- Poster presentation
- Open Access
Retrospective gating leads to more accurate velocity measurements than prospective gating in spiral phase velocity mapping
© Simpson et al.; licensee BioMed Central Ltd. 2014
- Published: 16 January 2014
- Equal Time Interval
- Early Diastole
- Heart Rate Variation
- Myocardial Velocity
- Spiral Path
Spiral phase velocity mapping (PVM) has been used to assess both blood flow  and myocardial velocities . Data is usually acquired over several heartbeats which, will not be exactly the same due to physiological RR interval (RR) variations. The way in which the data from different cycles is combined depends on the method of ECG gating. This simulation study investigates the effect of RR variation on the velocities measured for prospective (pro) and retrospective (retro) gating.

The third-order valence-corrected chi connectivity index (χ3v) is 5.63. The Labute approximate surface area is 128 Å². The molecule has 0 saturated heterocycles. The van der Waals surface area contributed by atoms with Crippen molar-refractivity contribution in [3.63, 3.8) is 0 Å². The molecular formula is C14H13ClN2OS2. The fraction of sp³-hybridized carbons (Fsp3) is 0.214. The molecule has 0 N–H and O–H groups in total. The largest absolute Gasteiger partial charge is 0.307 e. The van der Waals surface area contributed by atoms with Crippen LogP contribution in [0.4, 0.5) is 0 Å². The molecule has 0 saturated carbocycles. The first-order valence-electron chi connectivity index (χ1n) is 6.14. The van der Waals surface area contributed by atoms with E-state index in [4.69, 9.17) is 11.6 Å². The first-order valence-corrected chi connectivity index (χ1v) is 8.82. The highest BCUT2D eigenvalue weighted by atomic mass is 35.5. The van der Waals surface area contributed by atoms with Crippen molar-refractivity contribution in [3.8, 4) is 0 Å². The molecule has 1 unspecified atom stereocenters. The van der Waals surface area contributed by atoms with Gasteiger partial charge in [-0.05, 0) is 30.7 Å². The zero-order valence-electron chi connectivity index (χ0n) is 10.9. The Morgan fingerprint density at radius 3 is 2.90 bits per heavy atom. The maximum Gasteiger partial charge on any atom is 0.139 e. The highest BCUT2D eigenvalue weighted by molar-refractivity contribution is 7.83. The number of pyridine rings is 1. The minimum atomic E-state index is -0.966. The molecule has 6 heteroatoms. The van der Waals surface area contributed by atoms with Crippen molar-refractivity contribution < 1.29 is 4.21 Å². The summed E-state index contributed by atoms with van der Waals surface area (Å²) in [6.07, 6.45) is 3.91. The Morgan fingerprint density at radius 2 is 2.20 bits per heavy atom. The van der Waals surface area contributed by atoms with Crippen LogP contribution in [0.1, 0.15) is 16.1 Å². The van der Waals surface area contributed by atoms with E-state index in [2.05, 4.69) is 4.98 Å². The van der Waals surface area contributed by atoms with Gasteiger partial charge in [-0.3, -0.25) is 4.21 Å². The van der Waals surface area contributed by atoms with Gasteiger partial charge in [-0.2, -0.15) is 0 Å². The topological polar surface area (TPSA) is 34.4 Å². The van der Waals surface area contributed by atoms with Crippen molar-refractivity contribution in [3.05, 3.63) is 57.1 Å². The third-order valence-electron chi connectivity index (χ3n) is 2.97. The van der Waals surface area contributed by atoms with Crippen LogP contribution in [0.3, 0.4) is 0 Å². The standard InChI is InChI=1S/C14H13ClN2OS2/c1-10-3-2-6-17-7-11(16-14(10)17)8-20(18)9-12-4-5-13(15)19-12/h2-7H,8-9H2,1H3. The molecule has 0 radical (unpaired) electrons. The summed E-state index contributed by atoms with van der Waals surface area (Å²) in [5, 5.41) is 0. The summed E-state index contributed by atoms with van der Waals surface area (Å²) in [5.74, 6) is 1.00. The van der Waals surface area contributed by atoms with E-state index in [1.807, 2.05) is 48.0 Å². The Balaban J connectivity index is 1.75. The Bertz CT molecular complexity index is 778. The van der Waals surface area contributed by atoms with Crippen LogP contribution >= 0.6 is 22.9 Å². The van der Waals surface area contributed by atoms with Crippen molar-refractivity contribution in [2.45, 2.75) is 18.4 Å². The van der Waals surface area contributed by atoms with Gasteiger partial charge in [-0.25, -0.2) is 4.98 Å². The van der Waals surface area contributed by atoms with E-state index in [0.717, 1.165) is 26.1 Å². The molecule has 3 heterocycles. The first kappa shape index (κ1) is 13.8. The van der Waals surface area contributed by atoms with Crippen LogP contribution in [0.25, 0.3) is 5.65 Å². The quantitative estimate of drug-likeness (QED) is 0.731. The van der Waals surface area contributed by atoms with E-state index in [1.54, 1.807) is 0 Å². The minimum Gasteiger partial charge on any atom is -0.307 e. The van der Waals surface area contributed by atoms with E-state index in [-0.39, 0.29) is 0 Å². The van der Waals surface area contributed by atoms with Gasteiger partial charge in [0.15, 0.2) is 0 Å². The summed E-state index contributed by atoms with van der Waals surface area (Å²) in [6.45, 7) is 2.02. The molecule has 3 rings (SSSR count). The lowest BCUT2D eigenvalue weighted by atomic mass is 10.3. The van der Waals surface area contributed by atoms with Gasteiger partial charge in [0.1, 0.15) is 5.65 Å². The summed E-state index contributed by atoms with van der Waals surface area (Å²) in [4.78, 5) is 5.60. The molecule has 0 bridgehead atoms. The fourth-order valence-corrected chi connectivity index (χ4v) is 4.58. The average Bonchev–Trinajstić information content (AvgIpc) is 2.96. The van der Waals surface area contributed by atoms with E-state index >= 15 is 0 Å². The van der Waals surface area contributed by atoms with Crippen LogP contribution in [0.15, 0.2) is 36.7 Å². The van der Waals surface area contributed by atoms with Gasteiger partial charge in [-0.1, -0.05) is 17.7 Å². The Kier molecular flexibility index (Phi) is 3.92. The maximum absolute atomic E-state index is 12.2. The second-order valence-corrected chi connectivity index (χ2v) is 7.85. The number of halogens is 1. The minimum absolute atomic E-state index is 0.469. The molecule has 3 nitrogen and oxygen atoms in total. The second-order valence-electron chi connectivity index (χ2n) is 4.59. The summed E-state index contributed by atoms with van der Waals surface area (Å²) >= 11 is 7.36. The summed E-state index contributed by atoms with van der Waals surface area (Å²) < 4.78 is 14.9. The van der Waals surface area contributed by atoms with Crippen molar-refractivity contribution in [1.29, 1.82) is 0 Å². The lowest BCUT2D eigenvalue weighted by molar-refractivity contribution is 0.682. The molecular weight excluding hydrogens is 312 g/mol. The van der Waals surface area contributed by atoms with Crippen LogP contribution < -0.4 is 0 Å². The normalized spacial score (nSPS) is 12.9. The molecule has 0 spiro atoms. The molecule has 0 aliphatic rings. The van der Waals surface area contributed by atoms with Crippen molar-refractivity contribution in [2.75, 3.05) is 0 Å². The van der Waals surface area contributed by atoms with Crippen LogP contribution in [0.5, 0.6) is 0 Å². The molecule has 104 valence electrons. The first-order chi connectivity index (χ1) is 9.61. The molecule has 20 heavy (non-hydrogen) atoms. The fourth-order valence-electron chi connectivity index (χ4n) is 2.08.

Percentage errors for peak and time to peak S, D and AS velocities for prospective and retrospective gating
These simulations show that for this application retro allows more accurate measurements of peak velocities in the presence of heart rate variation than pro: at 15% RR variation, D and AS are both underestimated by more than 20% with pro but by less than 10% with retro. This is because during the normalisation step retro effectively stretches each heartbeat linearly before combining to produce an image while pro makes no attempt to deal with variation. Pro therefore averages velocities from different parts of the cardiac cycle in the presence of RR variation, while the linear stretching in retro goes some way towards reducing the effect. These results show that incorporation of more physiological stretching algorithms could further improve future retro algorithms.
CBRU Royal Brompton Hospital. HRUK Grant number RG2584.
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